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Article: An Evening out with Girls

By ; May 6, 2010 at 12:01 AM 

written by guest writer John W.

Even though we like to deny it, we all grow older. At some point, it’s just not that much fun anymore to dress up, go out and get drunk. There seems to be a defining point in each person’s life where the individual realizes that the entertaining aspect of self destruction – you might call it his “innocence” – is lost forever. The places of youth, the clubs and venues where we spent the best nights of our lives, suddenly seem bleak and shallow, derived of their meaning, leaving only hedonism and mindless entertainment.

One of those places of adolescent grandeur and nostalgia is the Magnet Club. During the mid of the last decade, it was not only one of the few places that actually played good music, but also the best venue in town. In front of an audience of 200-250 people, The Arcade Fire, The National, Mando Diao and These New Puritans played intense, explosive sets that for some held the power to change a lifetime. But times changed, good bands weren’t booked anymore and the CD collection of the resident DJ didn’t change a whole lot in the last five years. Inevitably, the club lost all charm it once had, and in its latter days became the source of obscure jokes about its underage clientele.

It makes perfect sense that the last band to officially play a gig before the club shuts its doors and re-settles to another location, is California based Girls. Because let’s face it – there was no other band as vital when it came to sing about adolescent traumata. The life story of lead singer Chris Owens has by now been well documented, with some critics of the band even complaining that their sudden success roots lay in how the press stylized Owens to a martyr.

Owens himself isn’t quite the traumatized inner teenager that some make him out to be. Sitting lavishly on a red leather sofa in a hotel lobby, he’s very thoughtful during the interview – one can’t help but be reminded of the slackers of the early 90s and their heroes, such as J. Mascis or Beck. And he’s happy with the current tour – so far, every single show has been sold out, and the response of fans and critics has been remarkably positive.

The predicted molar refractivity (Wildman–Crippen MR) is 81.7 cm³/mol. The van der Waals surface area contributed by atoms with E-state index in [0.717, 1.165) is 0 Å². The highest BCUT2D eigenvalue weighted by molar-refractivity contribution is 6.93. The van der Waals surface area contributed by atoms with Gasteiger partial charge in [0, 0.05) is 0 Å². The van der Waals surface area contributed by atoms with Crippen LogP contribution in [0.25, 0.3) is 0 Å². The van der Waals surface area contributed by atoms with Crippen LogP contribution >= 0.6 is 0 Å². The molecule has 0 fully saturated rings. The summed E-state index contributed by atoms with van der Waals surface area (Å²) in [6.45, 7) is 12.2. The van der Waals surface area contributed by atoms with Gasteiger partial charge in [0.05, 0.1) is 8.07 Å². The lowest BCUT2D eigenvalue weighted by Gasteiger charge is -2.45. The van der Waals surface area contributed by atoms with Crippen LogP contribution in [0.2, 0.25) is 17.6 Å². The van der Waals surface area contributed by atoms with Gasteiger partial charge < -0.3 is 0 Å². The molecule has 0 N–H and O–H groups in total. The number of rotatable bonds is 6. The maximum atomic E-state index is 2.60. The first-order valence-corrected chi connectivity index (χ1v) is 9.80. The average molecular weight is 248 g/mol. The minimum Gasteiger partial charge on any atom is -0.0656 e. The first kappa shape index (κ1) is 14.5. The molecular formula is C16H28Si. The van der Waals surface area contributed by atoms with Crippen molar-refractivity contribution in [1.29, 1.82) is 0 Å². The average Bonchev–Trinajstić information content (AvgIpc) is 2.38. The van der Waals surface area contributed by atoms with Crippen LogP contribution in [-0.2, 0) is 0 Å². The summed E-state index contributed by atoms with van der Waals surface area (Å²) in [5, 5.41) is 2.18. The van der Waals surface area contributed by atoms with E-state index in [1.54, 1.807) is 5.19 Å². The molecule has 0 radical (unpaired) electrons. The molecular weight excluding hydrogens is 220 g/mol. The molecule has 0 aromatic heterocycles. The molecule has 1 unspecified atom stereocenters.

”I don’t have any problem talking about my life.” Owens answers when asked if the publication of his life bother him. “It’s just, people ask general questions all the time, and I don’t know how I’m supposed to explain my entire upbringing. I don’t mind talking about it, but then at the same time it’s like, “Do we really want to get into that?”

Last year’s self-titled debut was a breath of fresh air, that reminded of the fact that not all bands had to delve into psychedelic experimentation to come up with something heartfelt and catchy. “I think those bands are great an cool”, Owen states when asked about a potential link to avant-pop musicians, “but I think we’re a pretty straight forward act. My idol, the person who made me want to make music, is Ariel Pink. I think he’s the most amazing songwriter alive. He’s a modern genius. But we’re not that kind of band. I think my songs are more like Country or Elivs Presley songs.” Later on, asked about the sudden success of the album, he remarks “All I care about is writing a song, that everybody in the whole world is going to sing back. Just something simple and good.” When making such statements, Owens comes off as a modest and honest person, and he can only be applauded for not becoming arrogant. After all, his bands music (in contrast to that of Animal Collective or Deerhunter) was picked up into the rotation of various mainstream radio stations.